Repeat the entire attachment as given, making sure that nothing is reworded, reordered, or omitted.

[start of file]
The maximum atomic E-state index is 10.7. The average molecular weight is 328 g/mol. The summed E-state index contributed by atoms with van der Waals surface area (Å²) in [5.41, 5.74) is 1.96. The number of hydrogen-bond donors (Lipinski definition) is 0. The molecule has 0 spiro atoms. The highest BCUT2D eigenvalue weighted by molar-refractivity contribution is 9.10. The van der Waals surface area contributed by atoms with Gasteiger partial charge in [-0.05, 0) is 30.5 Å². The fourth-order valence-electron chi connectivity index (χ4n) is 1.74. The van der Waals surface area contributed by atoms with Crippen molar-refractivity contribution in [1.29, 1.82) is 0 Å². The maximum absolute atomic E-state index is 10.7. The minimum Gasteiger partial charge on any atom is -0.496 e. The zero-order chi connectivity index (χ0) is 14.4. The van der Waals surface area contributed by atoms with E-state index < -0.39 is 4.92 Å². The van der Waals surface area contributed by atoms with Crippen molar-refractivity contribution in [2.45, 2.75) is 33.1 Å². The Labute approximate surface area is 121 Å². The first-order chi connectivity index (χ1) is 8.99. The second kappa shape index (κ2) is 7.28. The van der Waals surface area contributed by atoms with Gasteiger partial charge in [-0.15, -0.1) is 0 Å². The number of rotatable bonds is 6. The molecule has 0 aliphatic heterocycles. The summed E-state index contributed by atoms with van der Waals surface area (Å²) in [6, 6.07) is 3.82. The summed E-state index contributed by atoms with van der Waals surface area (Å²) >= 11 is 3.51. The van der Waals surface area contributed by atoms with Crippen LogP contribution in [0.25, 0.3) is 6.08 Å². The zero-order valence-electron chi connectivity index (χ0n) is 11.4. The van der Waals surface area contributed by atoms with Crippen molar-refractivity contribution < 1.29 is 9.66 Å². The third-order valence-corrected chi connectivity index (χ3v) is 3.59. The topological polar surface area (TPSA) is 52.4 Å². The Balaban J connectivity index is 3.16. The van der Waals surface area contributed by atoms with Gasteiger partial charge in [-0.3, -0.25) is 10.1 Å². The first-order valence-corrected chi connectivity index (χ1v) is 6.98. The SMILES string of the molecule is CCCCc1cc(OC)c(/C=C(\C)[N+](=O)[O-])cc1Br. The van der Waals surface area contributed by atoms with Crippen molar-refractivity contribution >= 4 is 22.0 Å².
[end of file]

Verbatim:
The maximum atomic E-state index is 10.7. The average molecular weight is 328 g/mol. The summed E-state index contributed by atoms with van der Waals surface area (Å²) in [5.41, 5.74) is 1.96. The number of hydrogen-bond donors (Lipinski definition) is 0. The molecule has 0 spiro atoms. The highest BCUT2D eigenvalue weighted by molar-refractivity contribution is 9.10. The van der Waals surface area contributed by atoms with Gasteiger partial charge in [-0.05, 0) is 30.5 Å². The fourth-order valence-electron chi connectivity index (χ4n) is 1.74. The van der Waals surface area contributed by atoms with Crippen molar-refractivity contribution in [1.29, 1.82) is 0 Å². The maximum absolute atomic E-state index is 10.7. The minimum Gasteiger partial charge on any atom is -0.496 e. The zero-order chi connectivity index (χ0) is 14.4. The van der Waals surface area contributed by atoms with E-state index < -0.39 is 4.92 Å². The van der Waals surface area contributed by atoms with Crippen molar-refractivity contribution in [2.45, 2.75) is 33.1 Å². The Labute approximate surface area is 121 Å². The first-order chi connectivity index (χ1) is 8.99. The second kappa shape index (κ2) is 7.28. The van der Waals surface area contributed by atoms with Gasteiger partial charge in [-0.15, -0.1) is 0 Å². The number of rotatable bonds is 6. The molecule has 0 aliphatic heterocycles. The summed E-state index contributed by atoms with van der Waals surface area (Å²) in [6, 6.07) is 3.82. The summed E-state index contributed by atoms with van der Waals surface area (Å²) >= 11 is 3.51. The van der Waals surface area contributed by atoms with Crippen LogP contribution in [0.25, 0.3) is 6.08 Å². The zero-order valence-electron chi connectivity index (χ0n) is 11.4. The van der Waals surface area contributed by atoms with Crippen molar-refractivity contribution < 1.29 is 9.66 Å². The third-order valence-corrected chi connectivity index (χ3v) is 3.59. The topological polar surface area (TPSA) is 52.4 Å². The Balaban J connectivity index is 3.16. The van der Waals surface area contributed by atoms with Gasteiger partial charge in [-0.3, -0.25) is 10.1 Å². The first-order valence-corrected chi connectivity index (χ1v) is 6.98. The SMILES string of the molecule is CCCCc1cc(OC)c(/C=C(\C)[N+](=O)[O-])cc1Br. The van der Waals surface area contributed by atoms with Crippen molar-refractivity contribution >= 4 is 22.0 Å².